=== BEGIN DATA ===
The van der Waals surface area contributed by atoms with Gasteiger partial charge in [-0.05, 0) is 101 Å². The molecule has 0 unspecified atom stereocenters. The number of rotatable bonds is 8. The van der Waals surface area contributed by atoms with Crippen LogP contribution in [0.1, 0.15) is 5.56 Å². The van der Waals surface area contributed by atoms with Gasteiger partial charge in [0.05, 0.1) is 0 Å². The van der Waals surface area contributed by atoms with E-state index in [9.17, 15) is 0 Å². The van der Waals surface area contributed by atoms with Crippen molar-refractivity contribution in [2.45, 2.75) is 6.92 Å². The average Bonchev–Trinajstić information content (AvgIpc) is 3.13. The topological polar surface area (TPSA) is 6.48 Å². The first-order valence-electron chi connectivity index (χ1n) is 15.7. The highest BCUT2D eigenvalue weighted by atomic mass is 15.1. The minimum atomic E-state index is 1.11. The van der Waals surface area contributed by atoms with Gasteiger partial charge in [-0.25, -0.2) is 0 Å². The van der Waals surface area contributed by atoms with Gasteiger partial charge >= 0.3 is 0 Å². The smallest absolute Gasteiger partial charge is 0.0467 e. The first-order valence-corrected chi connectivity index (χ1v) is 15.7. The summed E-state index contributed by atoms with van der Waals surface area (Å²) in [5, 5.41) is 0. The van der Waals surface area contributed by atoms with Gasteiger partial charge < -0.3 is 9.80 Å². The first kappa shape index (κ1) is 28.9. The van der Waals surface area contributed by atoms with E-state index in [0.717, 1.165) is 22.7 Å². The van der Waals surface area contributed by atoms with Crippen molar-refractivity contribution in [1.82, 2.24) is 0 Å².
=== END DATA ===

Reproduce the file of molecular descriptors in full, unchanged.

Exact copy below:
The van der Waals surface area contributed by atoms with Gasteiger partial charge in [-0.05, 0) is 101 Å². The molecule has 0 unspecified atom stereocenters. The number of rotatable bonds is 8. The van der Waals surface area contributed by atoms with Crippen LogP contribution in [0.1, 0.15) is 5.56 Å². The van der Waals surface area contributed by atoms with Gasteiger partial charge in [0.05, 0.1) is 0 Å². The van der Waals surface area contributed by atoms with E-state index in [9.17, 15) is 0 Å². The van der Waals surface area contributed by atoms with Crippen molar-refractivity contribution in [2.45, 2.75) is 6.92 Å². The average Bonchev–Trinajstić information content (AvgIpc) is 3.13. The topological polar surface area (TPSA) is 6.48 Å². The first-order valence-electron chi connectivity index (χ1n) is 15.7. The highest BCUT2D eigenvalue weighted by atomic mass is 15.1. The minimum atomic E-state index is 1.11. The van der Waals surface area contributed by atoms with Gasteiger partial charge in [-0.25, -0.2) is 0 Å². The van der Waals surface area contributed by atoms with Gasteiger partial charge >= 0.3 is 0 Å². The smallest absolute Gasteiger partial charge is 0.0467 e. The first-order valence-corrected chi connectivity index (χ1v) is 15.7. The summed E-state index contributed by atoms with van der Waals surface area (Å²) in [5, 5.41) is 0. The van der Waals surface area contributed by atoms with Gasteiger partial charge < -0.3 is 9.80 Å². The first kappa shape index (κ1) is 28.9. The van der Waals surface area contributed by atoms with E-state index in [0.717, 1.165) is 22.7 Å². The van der Waals surface area contributed by atoms with Crippen molar-refractivity contribution in [1.82, 2.24) is 0 Å².